Of course, there is nothing wrong with their intentions. The business side of the festival has nothing to do with its grand plan of giving opportunities to aspiring filmmakers. If one can marry lofty intentions with making money, as long as they stand by the vision they started with, then good for them.

As long as they stand by the vision they started with.  

But the question is, what vision does Cinemalaya stand for?  Do they know what vision they are really trying to pursue?  Is it “…to discover, encourage and honor the cinematic works of Filipino filmmakers that boldly articulate and freely interpret the Filipino experience with fresh insight and artistic integrity” or to fill-up movie programming for a TV/Cable network?

If the vision of Cinemalaya is one of artistic pursuits as was initiated last year and as stated in its mission vision, I don’t see any reason why there is a demand for named stars, a suggestion of how to revise the script, a fixed number of pages and sequences or having Ricky Davao in lieu of Jet Pangan.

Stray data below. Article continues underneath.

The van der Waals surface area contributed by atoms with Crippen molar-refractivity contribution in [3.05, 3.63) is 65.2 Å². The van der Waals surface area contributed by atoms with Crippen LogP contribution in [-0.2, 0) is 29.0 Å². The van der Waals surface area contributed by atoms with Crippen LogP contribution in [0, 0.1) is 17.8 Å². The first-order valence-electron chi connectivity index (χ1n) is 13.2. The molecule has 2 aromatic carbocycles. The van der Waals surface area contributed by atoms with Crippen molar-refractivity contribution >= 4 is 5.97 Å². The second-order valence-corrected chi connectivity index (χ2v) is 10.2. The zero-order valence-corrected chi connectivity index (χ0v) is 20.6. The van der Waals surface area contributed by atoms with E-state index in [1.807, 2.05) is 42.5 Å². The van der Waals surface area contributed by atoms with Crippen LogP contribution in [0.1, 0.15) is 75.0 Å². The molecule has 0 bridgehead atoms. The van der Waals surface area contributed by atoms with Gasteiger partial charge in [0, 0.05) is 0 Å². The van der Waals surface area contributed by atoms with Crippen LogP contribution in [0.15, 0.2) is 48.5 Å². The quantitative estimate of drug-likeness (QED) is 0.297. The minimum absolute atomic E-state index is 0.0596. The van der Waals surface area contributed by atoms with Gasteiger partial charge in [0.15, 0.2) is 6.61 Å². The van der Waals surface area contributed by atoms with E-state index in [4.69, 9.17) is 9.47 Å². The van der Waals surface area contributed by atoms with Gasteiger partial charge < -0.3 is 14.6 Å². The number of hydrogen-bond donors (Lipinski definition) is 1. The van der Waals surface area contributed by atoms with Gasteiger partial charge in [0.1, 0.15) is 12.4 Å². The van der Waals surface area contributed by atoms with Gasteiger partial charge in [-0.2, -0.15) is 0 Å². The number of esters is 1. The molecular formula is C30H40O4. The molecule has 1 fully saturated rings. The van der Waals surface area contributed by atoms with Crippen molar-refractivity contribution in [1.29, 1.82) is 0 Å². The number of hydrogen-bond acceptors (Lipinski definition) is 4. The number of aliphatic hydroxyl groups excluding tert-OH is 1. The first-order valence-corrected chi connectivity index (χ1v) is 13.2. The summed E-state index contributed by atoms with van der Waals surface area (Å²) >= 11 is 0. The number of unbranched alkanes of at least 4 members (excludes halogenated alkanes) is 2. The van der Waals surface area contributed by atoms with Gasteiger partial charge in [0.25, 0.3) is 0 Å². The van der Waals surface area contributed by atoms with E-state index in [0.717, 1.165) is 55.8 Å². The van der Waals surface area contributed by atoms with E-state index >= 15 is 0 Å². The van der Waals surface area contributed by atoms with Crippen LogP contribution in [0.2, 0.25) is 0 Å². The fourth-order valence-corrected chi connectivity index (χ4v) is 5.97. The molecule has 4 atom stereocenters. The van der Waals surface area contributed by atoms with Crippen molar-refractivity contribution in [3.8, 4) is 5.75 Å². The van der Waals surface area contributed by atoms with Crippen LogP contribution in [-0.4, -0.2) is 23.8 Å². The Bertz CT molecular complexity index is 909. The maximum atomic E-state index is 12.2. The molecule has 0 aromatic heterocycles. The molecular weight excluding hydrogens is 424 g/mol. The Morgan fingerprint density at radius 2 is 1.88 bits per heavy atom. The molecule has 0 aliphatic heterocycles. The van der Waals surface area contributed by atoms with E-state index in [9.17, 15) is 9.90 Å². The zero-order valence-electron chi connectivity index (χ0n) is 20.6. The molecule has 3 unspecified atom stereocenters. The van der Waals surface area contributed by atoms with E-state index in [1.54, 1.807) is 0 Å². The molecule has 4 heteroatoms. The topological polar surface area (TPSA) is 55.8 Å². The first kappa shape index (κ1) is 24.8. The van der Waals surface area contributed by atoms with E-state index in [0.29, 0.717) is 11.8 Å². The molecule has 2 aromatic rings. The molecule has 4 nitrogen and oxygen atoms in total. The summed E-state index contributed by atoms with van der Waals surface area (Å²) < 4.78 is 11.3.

That’s why there are all these grumblings.  

The competition promised independent expression, artistic integrity and freedom in interpretation.  Certainly, people who want to join would expect that. There was a precedent. Last year was a success. Why can’t it be like that now?

Maybe Cinemalaya is thinking that, “Yes, last year was a success but…hmmm…the other films were too rough…aah…they’re too long…I keep seeing Ronnie Lazaro…uuhh…”.  But that’s the risk you have to take when the competition for filmmaking is judged from the script. Much as some gems will stand out of the pack, there will also be some that will hide in the shadows.